Aging gracefully in The Guilt Trip | Film Review | Indy Week
Pin It

Aging gracefully in The Guilt Trip 

Seth Rogen and Barbra Streisand in "The Guilt Trip"

Photo by Sam Emerson

Seth Rogen and Barbra Streisand in "The Guilt Trip"

Like a 2010s version of a John Hughes movie, The Guilt Trip explores confining family bonds with knowing humor. Andy Brewster (Seth Rogen) is an organic chemistry nerd who spent his own cash to manufacture cartons of his FDA-approved green cleaning solution. Embarking across the country to pitch his product to big box stores, he brings his mother, Joyce (Barbra Streisand), along for the ride, to urge her toward closure on a long-ago romantic episode.

Rogen and Streisand (also the film's executive producers) have great comic chemistry together; her motormouth nattering is a tonic to his understated exasperation. Andy doesn't want to be treated like a kid (even if being with his mother makes him act like one), and Joyce wants to be recognized as a person, not just a mother. Their long drive's comic vignettes emphasize Andy's reluctance to acknowledge that Mother Knows Best.

Dan Fogelman, who wrote last year's smartest comedy, Crazy, Stupid Love, and Anne Fletcher, director of two of the grossest recent rom coms, The Proposal and 27 Dresses, hit the mark on this one. The dialogue is funny, the slapsticky parts are not too ridiculous, and the loving/ annoying relationship rings true. I'm not sure why, when this is obviously about a Jewish mother and her son, it has been wiped clear of most overtly Jewish context and language. Brewster? Daddy must have changed it to evade some university's Jewish admissions quota.

Part of my amusement at the film was how much Joyce reminded me of my own mother, even down to the purse hook, hung on a table's edge to keep a pocketbook off the dirty floor. I shortchanged my 85-year-old mom on our daily phone call because I had to rush off to this screening. I'll make it up to her.

This article appeared in print with the headline "Aging grossly, and gracefully."

Film Details

The Guilt Trip
Rated PG-13 · 95 min. · 2012
Official Site: www.guilttripmovie.com
Director: Anne Fletcher
Writer: Dan Fogelman
Producer: Evan Goldberg, John Goldwyn and Lorne Michaels
Cast: Seth Rogen, Barbra Streisand, Yvonne Strahovski, Adam Scott, Michael Cassidy, Miriam Margolyes, Danny Pudi, Kathy Najimy, Dale Dickey and Brett Cullen

Now Playing

Sorry there are no upcoming showtimes for The Guilt Trip

Comments

Subscribe to this thread:

Add a comment

INDY Week publishes all kinds of comments, but we don't publish everything.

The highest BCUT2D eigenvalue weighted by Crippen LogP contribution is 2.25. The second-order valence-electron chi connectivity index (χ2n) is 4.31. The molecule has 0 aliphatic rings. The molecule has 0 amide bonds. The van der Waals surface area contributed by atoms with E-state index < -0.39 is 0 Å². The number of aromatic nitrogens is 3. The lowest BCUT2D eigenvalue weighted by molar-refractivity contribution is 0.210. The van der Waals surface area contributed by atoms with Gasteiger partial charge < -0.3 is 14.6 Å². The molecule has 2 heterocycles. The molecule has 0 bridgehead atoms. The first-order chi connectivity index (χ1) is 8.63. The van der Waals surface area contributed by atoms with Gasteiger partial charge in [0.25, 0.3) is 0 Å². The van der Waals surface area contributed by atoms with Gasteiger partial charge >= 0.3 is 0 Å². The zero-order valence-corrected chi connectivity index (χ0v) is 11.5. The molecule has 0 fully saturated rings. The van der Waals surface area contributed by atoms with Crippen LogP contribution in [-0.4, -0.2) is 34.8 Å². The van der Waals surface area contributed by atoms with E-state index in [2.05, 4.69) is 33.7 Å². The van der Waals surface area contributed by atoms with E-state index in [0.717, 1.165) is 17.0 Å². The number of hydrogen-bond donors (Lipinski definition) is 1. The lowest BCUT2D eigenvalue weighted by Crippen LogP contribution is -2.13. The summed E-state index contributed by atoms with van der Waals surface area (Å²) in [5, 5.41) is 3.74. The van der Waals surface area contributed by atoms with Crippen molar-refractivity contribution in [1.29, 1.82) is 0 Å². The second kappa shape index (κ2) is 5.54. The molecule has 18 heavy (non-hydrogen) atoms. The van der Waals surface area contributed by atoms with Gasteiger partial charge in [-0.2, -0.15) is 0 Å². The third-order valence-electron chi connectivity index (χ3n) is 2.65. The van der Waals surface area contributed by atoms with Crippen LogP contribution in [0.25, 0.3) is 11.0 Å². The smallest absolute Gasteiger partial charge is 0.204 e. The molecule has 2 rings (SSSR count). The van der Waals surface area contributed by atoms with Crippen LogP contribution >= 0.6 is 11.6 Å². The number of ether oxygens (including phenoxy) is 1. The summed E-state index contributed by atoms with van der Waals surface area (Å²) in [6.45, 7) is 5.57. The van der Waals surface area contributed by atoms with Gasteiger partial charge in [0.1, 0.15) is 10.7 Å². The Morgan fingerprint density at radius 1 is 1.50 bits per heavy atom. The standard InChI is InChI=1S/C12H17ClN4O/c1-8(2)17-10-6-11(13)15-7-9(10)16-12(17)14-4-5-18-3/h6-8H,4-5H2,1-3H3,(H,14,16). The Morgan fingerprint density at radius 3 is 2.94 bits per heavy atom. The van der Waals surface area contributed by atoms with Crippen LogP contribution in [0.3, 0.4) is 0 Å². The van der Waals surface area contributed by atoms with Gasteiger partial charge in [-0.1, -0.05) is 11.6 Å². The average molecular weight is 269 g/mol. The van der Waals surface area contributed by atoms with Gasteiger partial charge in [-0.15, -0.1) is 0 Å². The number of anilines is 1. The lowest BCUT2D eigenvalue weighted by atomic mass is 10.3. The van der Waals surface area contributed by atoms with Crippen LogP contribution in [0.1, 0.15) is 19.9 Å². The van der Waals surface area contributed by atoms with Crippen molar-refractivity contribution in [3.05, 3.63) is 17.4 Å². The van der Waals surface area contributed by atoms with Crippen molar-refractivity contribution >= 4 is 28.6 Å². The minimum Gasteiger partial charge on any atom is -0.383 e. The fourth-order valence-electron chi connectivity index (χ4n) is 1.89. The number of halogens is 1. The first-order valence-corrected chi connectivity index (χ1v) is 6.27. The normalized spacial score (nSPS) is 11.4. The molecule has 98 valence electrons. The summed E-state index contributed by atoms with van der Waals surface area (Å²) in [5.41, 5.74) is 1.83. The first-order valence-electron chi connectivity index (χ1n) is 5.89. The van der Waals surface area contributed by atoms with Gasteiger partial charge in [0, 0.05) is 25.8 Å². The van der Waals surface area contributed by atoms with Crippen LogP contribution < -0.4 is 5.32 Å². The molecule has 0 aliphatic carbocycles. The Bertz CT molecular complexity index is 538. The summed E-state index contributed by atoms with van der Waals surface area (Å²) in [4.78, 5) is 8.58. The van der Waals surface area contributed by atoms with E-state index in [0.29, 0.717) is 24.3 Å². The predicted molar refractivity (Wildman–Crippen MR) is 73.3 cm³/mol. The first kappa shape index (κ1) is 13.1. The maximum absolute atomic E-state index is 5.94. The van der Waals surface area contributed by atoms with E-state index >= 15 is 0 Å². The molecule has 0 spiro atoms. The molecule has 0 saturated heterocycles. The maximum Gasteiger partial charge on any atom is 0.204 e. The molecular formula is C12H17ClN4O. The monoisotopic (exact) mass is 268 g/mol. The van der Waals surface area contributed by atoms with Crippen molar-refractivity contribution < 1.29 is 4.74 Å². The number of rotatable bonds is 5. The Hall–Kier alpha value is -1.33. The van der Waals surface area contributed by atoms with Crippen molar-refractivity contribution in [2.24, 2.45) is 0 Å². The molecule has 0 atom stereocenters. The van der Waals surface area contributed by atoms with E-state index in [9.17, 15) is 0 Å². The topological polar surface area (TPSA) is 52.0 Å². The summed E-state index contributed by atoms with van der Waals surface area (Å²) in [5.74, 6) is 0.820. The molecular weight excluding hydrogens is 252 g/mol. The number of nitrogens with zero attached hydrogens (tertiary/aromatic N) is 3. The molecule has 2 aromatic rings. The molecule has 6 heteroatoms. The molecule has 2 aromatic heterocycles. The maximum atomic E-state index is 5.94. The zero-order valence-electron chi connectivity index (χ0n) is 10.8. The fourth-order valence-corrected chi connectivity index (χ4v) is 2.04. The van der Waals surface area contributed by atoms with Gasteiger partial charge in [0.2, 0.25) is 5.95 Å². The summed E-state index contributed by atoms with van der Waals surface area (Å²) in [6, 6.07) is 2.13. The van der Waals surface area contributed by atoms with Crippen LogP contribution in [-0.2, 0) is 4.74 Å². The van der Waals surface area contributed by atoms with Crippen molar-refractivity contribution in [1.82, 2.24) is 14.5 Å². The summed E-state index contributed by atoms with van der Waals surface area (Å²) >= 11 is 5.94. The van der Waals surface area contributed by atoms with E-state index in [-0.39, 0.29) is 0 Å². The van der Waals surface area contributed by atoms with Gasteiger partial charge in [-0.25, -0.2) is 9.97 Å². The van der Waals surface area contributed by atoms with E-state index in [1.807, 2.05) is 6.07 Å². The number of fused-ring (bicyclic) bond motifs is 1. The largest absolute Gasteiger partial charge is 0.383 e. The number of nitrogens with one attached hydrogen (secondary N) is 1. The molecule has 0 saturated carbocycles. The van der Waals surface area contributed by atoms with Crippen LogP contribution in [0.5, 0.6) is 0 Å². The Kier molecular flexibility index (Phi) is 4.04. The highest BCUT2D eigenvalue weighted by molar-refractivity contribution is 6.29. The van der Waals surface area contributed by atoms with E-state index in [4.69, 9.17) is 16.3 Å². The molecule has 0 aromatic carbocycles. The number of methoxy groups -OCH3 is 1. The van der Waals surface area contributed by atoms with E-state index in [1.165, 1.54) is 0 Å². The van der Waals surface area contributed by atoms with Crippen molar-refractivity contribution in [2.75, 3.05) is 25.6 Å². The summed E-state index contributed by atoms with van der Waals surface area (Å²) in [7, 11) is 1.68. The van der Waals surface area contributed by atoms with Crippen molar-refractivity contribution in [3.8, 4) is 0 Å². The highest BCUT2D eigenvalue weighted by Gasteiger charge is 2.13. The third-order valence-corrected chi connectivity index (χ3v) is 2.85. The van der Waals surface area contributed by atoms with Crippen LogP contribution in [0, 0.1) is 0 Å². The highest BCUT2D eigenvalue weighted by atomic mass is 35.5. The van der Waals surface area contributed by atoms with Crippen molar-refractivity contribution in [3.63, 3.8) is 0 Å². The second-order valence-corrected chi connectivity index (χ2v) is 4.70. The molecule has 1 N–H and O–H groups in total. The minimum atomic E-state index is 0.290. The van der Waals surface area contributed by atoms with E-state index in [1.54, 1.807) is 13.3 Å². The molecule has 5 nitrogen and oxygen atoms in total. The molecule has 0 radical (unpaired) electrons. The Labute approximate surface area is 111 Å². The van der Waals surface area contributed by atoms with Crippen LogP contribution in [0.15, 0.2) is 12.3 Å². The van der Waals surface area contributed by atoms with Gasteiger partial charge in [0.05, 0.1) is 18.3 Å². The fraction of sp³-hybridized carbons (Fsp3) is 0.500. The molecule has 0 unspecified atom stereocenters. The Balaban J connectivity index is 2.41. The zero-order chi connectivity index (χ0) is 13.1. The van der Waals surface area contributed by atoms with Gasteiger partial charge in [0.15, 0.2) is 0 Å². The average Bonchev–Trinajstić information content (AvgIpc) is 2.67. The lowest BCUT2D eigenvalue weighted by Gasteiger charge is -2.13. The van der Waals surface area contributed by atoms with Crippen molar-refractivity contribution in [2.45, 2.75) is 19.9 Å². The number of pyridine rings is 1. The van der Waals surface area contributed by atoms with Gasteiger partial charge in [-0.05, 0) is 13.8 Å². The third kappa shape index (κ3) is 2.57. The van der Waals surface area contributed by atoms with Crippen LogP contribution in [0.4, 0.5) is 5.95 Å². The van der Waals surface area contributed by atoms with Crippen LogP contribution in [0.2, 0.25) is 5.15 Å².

• Comments that are not contributing to the conversation will be removed.
  • Comments that include ad hominem attacks will also be removed.
  • Please do not copy and paste the full text of a press release.

Permitted HTML:
  • To create paragraphs in your comment, type <p> at the start of a paragraph and </p> at the end of each paragraph.
  • To create bold text, type <b>bolded text</b> (please note the closing tag, </b>).
  • To create italicized text, type <i>italicized text</i> (please note the closing tag, </i>).
  • Proper web addresses will automatically become links.

Latest in Film Review



Twitter Activity

Most Recent Comments

I am indeed very happy for my life; My name is Vargas Cynthia I never thought that I will live …

by Vargas Cynthia on Axis of Cinema (Film Review)

The lobster is arbitrarily asinine, disjointed, and gratuitously violent towards both humans and former humans that "didn't make it." If …

by Marco_Polo on The Lobster Surreally Skewers Society’s Fear of Single People (Film Review)

The only peeople who murdered those boys were let off by an inexperienced prosecutor and hoodwinked judge. The facts are …

by Greg 1 on The West Memphis Three are free ... what about the real killer? (Film Review)

"Miles Ahead"... "opening Friday".... where? I'm having a tough time finding film times/locations on www.indyweek.com now. The …

by Tbone on Don Cheadle’s Miles Davis Film, Miles Ahead, Isn’t a Real Biopic—It’s Something Better (Film Review)

Comments

I am indeed very happy for my life; My name is Vargas Cynthia I never thought that I will live …

by Vargas Cynthia on Axis of Cinema (Film Review)

The lobster is arbitrarily asinine, disjointed, and gratuitously violent towards both humans and former humans that "didn't make it." If …

by Marco_Polo on The Lobster Surreally Skewers Society’s Fear of Single People (Film Review)

Most Read

No recently-read stories.

Visit the archives…

© 2016 Indy Week • 201 W. Main St., Suite 101, Durham, NC 27701 • phone 919-286-1972 • fax 919-286-4274
RSS Feeds | Powered by Foundation